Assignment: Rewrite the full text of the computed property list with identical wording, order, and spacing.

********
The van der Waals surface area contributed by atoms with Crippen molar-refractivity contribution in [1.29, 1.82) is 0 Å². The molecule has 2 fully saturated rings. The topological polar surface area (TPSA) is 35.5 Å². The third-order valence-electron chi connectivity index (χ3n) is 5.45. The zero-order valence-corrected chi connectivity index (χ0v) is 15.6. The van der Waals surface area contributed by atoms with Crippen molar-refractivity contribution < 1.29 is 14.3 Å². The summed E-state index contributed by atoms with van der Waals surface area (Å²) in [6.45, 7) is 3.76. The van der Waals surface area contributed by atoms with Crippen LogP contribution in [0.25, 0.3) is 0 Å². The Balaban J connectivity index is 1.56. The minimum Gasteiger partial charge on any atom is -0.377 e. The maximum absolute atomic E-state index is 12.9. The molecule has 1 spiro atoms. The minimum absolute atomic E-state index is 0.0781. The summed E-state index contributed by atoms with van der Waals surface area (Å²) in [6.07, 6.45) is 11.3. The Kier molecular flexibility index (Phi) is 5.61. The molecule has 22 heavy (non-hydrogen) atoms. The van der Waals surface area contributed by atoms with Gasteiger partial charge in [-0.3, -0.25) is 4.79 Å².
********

The van der Waals surface area contributed by atoms with Crippen molar-refractivity contribution in [1.29, 1.82) is 0 Å². The molecule has 2 fully saturated rings. The topological polar surface area (TPSA) is 35.5 Å². The third-order valence-electron chi connectivity index (χ3n) is 5.45. The zero-order valence-corrected chi connectivity index (χ0v) is 15.6. The van der Waals surface area contributed by atoms with Crippen molar-refractivity contribution < 1.29 is 14.3 Å². The summed E-state index contributed by atoms with van der Waals surface area (Å²) in [6.45, 7) is 3.76. The van der Waals surface area contributed by atoms with Crippen LogP contribution in [0.25, 0.3) is 0 Å². The Balaban J connectivity index is 1.56. The minimum Gasteiger partial charge on any atom is -0.377 e. The maximum absolute atomic E-state index is 12.9. The molecule has 1 spiro atoms. The minimum absolute atomic E-state index is 0.0781. The summed E-state index contributed by atoms with van der Waals surface area (Å²) in [6.07, 6.45) is 11.3. The Kier molecular flexibility index (Phi) is 5.61. The molecule has 22 heavy (non-hydrogen) atoms. The van der Waals surface area contributed by atoms with Gasteiger partial charge in [-0.3, -0.25) is 4.79 Å².